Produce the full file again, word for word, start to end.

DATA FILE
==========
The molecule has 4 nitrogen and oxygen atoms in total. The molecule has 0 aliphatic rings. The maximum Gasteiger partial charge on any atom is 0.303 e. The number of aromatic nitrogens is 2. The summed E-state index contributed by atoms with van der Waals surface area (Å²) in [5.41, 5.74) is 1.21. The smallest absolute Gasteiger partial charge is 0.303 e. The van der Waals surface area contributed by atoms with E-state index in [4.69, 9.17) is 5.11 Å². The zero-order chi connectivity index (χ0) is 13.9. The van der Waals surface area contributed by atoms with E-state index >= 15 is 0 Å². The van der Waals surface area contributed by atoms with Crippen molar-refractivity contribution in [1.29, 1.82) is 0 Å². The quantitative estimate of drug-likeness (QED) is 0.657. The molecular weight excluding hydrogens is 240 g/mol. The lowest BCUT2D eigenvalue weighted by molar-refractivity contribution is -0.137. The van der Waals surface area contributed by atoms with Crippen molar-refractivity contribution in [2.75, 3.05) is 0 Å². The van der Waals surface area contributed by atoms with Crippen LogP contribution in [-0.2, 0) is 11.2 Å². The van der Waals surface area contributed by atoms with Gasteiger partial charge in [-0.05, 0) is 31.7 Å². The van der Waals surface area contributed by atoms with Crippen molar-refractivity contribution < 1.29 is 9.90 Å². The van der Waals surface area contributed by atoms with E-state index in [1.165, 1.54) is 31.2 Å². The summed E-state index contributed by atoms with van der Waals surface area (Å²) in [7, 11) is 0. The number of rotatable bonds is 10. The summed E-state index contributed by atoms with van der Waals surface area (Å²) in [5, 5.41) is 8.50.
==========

The molecule has 4 nitrogen and oxygen atoms in total. The molecule has 0 aliphatic rings. The maximum Gasteiger partial charge on any atom is 0.303 e. The number of aromatic nitrogens is 2. The summed E-state index contributed by atoms with van der Waals surface area (Å²) in [5.41, 5.74) is 1.21. The smallest absolute Gasteiger partial charge is 0.303 e. The van der Waals surface area contributed by atoms with E-state index in [4.69, 9.17) is 5.11 Å². The zero-order chi connectivity index (χ0) is 13.9. The van der Waals surface area contributed by atoms with E-state index >= 15 is 0 Å². The van der Waals surface area contributed by atoms with Crippen molar-refractivity contribution in [1.29, 1.82) is 0 Å². The quantitative estimate of drug-likeness (QED) is 0.657. The molecular weight excluding hydrogens is 240 g/mol. The lowest BCUT2D eigenvalue weighted by molar-refractivity contribution is -0.137. The van der Waals surface area contributed by atoms with Crippen molar-refractivity contribution in [2.75, 3.05) is 0 Å². The van der Waals surface area contributed by atoms with Crippen LogP contribution in [-0.2, 0) is 11.2 Å². The van der Waals surface area contributed by atoms with Gasteiger partial charge in [-0.05, 0) is 31.7 Å². The van der Waals surface area contributed by atoms with Crippen molar-refractivity contribution < 1.29 is 9.90 Å². The van der Waals surface area contributed by atoms with E-state index in [1.165, 1.54) is 31.2 Å². The summed E-state index contributed by atoms with van der Waals surface area (Å²) in [7, 11) is 0. The number of rotatable bonds is 10. The summed E-state index contributed by atoms with van der Waals surface area (Å²) in [5, 5.41) is 8.50.